Tips to Reduce Stigma in Your Health Care Marketing

December 22, 2022
Melissa Fors Shackelford, vice president of marketing strategy, Hazelden Betty Ford Foundation, talks about reducing health care stigma in marketing

Melissa Fors Shackelford, vice president of marketing strategy, Hazelden Betty Ford Foundation

Let’s talk about something that often isn’t talked about enough in the health care industry: health care stigma. But more specifically, the role marketing can play in impacting social stigma around medical conditions.

If you’re embarrassed by your medical diagnosis, you will probably keep it hidden. You may not seek help, or if you do, you may find under-the-radar, less-credentialed and less-qualified people. You likely won’t talk about your condition with others in your social circles, further limiting the availability of helpful resources and information you receive. As a result, your medical care will likely suffer.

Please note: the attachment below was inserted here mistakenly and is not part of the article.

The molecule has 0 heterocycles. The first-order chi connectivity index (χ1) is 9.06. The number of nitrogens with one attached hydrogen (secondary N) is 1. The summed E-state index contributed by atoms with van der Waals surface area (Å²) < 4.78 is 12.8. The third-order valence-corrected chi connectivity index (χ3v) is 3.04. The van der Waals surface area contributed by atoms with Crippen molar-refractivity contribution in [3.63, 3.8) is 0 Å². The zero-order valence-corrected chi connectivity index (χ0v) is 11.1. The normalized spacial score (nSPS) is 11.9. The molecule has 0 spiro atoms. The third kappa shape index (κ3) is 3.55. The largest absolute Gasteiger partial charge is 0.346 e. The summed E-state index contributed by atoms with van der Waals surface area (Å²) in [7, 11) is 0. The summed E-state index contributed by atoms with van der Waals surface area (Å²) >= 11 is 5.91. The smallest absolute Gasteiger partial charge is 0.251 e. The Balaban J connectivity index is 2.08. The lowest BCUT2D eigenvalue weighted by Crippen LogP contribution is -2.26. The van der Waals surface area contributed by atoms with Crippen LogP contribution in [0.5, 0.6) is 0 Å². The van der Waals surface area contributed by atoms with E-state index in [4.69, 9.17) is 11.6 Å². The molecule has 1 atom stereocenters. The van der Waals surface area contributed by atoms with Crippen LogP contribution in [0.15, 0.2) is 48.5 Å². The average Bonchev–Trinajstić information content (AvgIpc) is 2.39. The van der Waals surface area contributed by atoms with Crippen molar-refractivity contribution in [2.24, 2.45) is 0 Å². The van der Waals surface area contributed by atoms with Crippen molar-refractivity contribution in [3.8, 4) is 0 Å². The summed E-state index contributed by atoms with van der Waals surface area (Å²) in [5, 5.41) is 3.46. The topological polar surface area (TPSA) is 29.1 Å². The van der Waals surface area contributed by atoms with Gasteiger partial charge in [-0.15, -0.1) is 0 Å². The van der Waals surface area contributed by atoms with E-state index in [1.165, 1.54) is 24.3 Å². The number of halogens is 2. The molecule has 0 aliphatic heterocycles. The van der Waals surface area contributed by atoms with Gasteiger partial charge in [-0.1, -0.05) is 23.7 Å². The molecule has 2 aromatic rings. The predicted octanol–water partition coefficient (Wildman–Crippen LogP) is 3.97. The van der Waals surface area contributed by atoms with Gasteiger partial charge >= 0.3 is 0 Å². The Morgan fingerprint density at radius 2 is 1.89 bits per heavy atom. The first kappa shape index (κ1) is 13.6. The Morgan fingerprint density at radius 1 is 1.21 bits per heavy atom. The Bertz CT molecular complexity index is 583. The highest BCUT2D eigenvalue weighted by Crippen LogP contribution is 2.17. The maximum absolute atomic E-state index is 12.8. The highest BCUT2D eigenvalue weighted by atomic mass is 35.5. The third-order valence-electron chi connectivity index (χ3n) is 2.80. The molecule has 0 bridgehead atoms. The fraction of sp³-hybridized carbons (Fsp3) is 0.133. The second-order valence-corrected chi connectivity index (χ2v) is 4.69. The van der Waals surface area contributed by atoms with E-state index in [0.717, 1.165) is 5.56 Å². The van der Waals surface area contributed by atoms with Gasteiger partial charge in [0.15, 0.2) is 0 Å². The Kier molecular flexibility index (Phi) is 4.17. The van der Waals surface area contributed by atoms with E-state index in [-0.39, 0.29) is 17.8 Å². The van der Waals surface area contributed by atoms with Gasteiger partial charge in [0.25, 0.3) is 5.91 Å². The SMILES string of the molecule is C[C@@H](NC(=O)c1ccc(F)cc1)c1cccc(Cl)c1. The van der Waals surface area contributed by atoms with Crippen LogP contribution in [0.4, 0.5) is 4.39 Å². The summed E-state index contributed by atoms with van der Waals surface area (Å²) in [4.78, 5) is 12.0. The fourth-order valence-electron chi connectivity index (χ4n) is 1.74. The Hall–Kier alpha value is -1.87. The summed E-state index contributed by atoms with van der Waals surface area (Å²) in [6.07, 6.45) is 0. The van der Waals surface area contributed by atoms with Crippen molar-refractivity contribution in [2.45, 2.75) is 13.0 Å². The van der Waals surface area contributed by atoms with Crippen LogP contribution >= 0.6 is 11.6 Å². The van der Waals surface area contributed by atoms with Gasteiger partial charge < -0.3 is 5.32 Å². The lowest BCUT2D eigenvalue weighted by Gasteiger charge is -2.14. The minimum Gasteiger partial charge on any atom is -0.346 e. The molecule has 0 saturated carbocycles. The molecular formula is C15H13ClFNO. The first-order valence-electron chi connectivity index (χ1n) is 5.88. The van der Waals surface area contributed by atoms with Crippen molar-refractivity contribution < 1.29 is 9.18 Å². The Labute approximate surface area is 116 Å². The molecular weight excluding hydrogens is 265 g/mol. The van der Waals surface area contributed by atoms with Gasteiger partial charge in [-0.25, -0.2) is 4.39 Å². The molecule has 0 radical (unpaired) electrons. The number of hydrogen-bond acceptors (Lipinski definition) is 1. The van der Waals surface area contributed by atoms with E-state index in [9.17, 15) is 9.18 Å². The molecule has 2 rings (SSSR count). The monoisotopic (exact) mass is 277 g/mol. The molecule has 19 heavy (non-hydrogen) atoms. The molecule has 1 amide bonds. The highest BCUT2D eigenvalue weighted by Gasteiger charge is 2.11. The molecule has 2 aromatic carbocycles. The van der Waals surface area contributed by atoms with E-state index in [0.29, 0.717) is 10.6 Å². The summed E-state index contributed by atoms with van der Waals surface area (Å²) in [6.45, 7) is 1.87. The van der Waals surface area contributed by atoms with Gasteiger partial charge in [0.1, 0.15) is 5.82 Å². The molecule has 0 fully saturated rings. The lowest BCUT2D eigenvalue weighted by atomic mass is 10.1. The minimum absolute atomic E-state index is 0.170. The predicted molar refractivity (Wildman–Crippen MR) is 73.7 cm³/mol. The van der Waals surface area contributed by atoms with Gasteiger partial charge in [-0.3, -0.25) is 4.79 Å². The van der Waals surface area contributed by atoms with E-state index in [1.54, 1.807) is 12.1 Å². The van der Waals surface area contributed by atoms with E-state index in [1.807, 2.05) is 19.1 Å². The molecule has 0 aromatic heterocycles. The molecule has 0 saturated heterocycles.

An often undiscussed symptom of many conditions is the stigma attached to them that results in secrecy and shame around the diagnoses. Some of these include mental health and substance abuse issues, and smoking-related lung cancer.

Two marketing professionals in these fields recently discussed “How Health Care Marketers Can Impact Stigma” during a recent conference in September.

Dan Jason, director of marketing and communications for the American Lung Association, and Melissa Fors Shackelford, vice president of marketing at Hazelden Betty Ford Foundation, offered guidance for marketing-stigmatized conditions. Their recommendations include:

  • Building trust by marketing ethically
  • Using person-centered language
  • Focusing on success rather than the diagnosis
  • Focusing on positive imagery vs. reinforcing negative stereotypes.

Read the full article to see examples of successful campaigns that demonstrate these principles and learn how you can incorporate these principles into your own health care marketing toolbox.

Read the full article here: Health Care Marketers’ Critical Role in Reducing Health Care Stigma

Best regards,
Matt Humphrey